February 14, 2012 § Leave a comment
Film stills taken from here
I don’t really like to admit that I had to ask for help, but I don’t think I would have made it through the film of The Woman in Black without my boyfriend’s shoulder. Not even covering my eyes seemed sufficient. Before you write me off as completely lame I can tell you that the cinema was full of teenagers trying to be cool, and they were shrieking as loud as I was. Look at the second picture down; do you see the Woman in Black’s ghostly face? Now tell me that you could cope with that, and worse, happening repeatedly in front of you for two hours. I found myself in this regrettable situation because I love The Woman in Black, the novel, so incredibly hard. This is for the simple truth that Susan Hill writes ghost stories like M.R. James, who is dead and can write no more. If there is one author who I could forget I had ever read on a yearly basis it would be M.R. James, and I am glad that Susan Hill is reinvigorating this genre in similar creepy, creaky style. Eel Marsh House is so perfect, opening its fetid arms to embrace Arthur Kipps and drag him to his certain doom.
My love for this novel was always going to make the film problematic for me. The more I love a book the less I find I am able to watch film versions without being critical. I have to say the setting was perfect, the house and the marsh and the village looked exactly as did in my head, but as was to be expected there are many differences between the novel and the film. With more ghosts, some hideous on-screen child deaths and a collection of very odd Victorian children’s toys, everything that was hinted subtly at in the novel was brought to garish life on-screen. Also the beginning and end were completely changed. No biggie.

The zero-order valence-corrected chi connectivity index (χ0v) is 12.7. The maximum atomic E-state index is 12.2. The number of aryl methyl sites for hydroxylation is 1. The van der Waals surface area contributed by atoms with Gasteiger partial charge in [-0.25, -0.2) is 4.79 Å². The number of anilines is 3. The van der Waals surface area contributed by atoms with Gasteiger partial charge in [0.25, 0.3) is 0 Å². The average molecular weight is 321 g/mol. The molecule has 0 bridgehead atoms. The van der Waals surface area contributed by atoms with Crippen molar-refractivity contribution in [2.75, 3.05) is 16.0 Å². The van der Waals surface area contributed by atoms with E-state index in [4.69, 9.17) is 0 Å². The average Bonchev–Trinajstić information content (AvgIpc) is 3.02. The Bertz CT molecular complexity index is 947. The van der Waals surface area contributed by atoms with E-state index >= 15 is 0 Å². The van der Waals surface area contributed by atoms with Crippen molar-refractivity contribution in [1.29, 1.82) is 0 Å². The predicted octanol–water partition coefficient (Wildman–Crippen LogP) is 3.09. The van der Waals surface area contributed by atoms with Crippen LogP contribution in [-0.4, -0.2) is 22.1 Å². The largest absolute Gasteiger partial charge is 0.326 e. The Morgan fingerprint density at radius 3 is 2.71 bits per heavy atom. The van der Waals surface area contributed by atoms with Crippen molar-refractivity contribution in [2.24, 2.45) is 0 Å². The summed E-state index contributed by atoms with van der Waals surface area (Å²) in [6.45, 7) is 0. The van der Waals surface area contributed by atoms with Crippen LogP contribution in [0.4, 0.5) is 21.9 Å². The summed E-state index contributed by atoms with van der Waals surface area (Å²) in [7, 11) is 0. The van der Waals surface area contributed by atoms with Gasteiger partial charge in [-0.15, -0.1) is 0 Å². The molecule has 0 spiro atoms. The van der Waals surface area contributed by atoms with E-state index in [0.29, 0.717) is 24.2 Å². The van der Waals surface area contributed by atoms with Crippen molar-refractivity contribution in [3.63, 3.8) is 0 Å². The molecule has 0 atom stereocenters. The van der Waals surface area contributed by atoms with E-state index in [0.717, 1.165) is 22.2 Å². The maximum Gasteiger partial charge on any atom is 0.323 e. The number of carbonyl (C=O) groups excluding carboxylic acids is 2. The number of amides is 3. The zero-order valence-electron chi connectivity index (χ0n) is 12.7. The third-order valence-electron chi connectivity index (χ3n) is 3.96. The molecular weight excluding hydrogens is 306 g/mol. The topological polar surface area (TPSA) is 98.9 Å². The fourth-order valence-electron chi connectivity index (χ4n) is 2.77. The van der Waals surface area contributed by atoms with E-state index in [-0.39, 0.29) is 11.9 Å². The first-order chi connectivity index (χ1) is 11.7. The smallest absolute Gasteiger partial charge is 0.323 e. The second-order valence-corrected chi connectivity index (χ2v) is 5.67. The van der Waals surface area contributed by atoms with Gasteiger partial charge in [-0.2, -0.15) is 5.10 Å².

I think my main problem with the film as a whole was the decision to give Arthur a dead wife from the start, a wife lost in childbirth. This took away an element that was to me important in the success of the novel; the idea of Arthur Kipps as a fresh, unsullied, pragmatic young man rushing forward without a supernatural thought in his head. Daniel Radcliffe’s Arthur is already half-broken, and although he has his son to care for, the grave holds less terror for him. I won’t give away any important twists, but I also think that the passage of time between Arthur’s stay at Eel Marsh and the horrifying climax of the novel makes the final pages all the more shocking while the ending of the film just seemed inevitable from the start.
Perhaps these problems with the film are just my problems because I like the quiet, slow, menacing sort of terror rather than the jump-out-of-your-seat-screaming kind. I feel like the potential for this film to have been a truly classic, understated horror classic like Rosemary’s Baby has been sacrificed for cheap thrills. Maybe they don’t make films like that anymore though, and maybe I’m just sucking lemons at the back of the cinema whining about the ‘good old days’.